The copy of Mr. Churchill’s Secretary that I read included several pages of author’s notes at the end. It was interesting to learn how Ms. MacNeal wove real people and fictional people into this cohesive story. She also gave some research facts she discovered and what inspired her to write the novel.
The Spies of Shilling Lane, by Jennifer Ryan
This is an engaging historical novel set in London during World War II. Many novels have been published over the last several years in conjunction with the 75th anniversaries of various events of that war. I’ve read a number of them, but The Spies of Shilling Lane, by Jennifer Ryan stands out in my mind.
You might be surprised at who the spies in the story are. You’ll be surprised when some very unlikely people find themselves spying on the British Nazis and Nazi sympathizers. Woven throughout is a story of the estrangement between an adult daughter and her mother. There are family secrets that are eventually revealed.
If you follow my blog, you know I’m generally not a fan of listening to a novel, but I thoroughly enjoyed listening to this one.
I can’t wait to see what Jennifer Ryan has in store for us in her next novel. Perhaps you’ve read her debut novel, The Chilbury Ladies’ Choir. I also gave it five stars. If you want to see what I said about that book, here’s a link to my April 1, 2017 blog post, https://janetswritingblog.com/2017/04/01/the-authors-i-read-in-march/.
The Irishman’s Daughter, by V.S. Alexander
I’ve mentioned The Irishman’s Daughter, by V.S. Alexander in several of my blog posts including https://janetswritingblog.com/2019/04/08/three-other-books-i-read-in-march-2019/ on April 8, 2019. I’ve become a fan of V.S. Alexander’s historical novels. It’s just personal preference, but The Irishman’s Daughter didn’t hold my attention like Alexander’s first two novels, The Magdalen Girls (2017) and The Taster (2018.)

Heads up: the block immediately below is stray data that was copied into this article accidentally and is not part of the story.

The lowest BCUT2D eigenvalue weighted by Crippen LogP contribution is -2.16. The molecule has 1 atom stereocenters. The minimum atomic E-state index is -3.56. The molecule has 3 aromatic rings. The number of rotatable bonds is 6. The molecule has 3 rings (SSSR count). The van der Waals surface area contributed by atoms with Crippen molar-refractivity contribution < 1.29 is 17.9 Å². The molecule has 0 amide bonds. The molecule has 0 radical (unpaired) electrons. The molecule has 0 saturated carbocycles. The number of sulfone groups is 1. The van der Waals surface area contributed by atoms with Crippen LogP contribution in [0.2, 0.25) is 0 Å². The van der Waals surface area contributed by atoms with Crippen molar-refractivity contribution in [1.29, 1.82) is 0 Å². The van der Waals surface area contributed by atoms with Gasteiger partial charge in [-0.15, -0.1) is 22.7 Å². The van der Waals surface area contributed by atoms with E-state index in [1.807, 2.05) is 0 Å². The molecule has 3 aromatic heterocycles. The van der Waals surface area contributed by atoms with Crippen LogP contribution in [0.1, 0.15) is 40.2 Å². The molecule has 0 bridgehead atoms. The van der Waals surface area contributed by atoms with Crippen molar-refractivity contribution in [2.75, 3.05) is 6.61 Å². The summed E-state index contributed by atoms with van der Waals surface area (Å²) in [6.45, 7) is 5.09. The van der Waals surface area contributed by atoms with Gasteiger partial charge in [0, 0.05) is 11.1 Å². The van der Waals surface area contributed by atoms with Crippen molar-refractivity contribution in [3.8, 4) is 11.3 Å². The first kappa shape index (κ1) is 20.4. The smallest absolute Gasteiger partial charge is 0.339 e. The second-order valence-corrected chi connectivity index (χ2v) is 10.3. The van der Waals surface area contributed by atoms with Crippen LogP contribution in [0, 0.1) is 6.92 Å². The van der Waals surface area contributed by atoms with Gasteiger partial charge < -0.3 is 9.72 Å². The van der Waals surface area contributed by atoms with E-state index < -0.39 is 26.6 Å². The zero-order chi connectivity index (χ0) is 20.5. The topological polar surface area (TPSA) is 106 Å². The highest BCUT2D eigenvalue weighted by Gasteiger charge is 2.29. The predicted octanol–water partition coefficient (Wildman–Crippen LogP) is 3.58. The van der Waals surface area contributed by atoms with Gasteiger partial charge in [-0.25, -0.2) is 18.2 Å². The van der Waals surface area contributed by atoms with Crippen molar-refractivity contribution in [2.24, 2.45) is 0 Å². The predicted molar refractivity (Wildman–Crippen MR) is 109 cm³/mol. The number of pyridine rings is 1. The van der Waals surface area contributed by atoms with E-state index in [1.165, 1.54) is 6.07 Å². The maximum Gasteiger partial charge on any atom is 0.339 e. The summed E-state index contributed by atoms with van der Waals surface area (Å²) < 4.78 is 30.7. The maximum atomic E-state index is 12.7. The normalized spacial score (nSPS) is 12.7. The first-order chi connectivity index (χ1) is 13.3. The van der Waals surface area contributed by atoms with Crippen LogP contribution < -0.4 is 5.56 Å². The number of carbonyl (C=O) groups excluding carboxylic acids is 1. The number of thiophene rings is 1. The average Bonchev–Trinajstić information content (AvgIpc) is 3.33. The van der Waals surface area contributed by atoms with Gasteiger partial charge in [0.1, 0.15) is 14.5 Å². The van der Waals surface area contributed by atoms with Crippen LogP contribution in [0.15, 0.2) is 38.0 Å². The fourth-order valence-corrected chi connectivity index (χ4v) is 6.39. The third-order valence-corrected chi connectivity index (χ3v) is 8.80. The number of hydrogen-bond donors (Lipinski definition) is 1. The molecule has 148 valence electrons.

Alexander does a brilliant job of research and has a talent for sharing research without beating the reader over the head with info dumps.
The Irishman’s Daughter takes place in Ireland during The Great Potato Famine. The father in the story oversees an estate for an absentee landlord. He has two daughters. One dreams of marrying the rich landlord, who is oblivious to the poverty and starvation faced by his tenants. The other daughter is emotionally moved by the dire situation and tries to stretch their little bit of food with as many people as she possibly can. She longs to marry a local farmer.
I must admit that I did not finish reading this book. With other books vying for my attention, this one just didn’t grab me. I’ve read good things about the book, though, so I’ll give it another try when I get a chance.
V.S. Alexander’s next novel, The Traitor, is scheduled for publication on February 25, 2020. Although I didn’t like The Irishman’s Daughter as much as Alexander’s earlier books, I’ll get on the waitlist for The Traitor at the public library as soon as it’s ordered.
To see what I said about The Magdalen Girls and The Taster, please click on these two blog post links: https://janetswritingblog.com/2017/04/01/the-authors-i-read-in-march/ and https://janetswritingblog.com/2018/03/05/reading-and-writing-in-february-2018/.
Since my last blog post
I finished the online “Building a Writer/Author Platform course taught by Karen Cioffi-Ventrice. Here’s a link to it and other courses, in case you’re interested: https://www.wow-womenonwriting.com/.
I had good feedback about last Monday’s blog post, https://janetswritingblog.com/2019/07/29/onthisday-uss-indianapolis/. Therefore, I’ll plan additional #OnThisDay blog posts in the future. Thank you to everyone who left comments or liked it here and on other social media networks.
Until my next blog post
I hope you have a good book to read. I’m reading The Victory Garden, by Rhys Bowen and listening to Resistance Women, by Jennifer Chiaverini.
If you’re a writer, I hope you have productive writing time this week.
Thank you for taking the time to read my blog. You could have spent the last few minutes doing something else, but you chose to read my blog.
Let’s continue the conversation
What are you reading? Or what did you read in July that you’d recommend? Do you read historical fiction? If not, you’re missing a great reading and learning experience.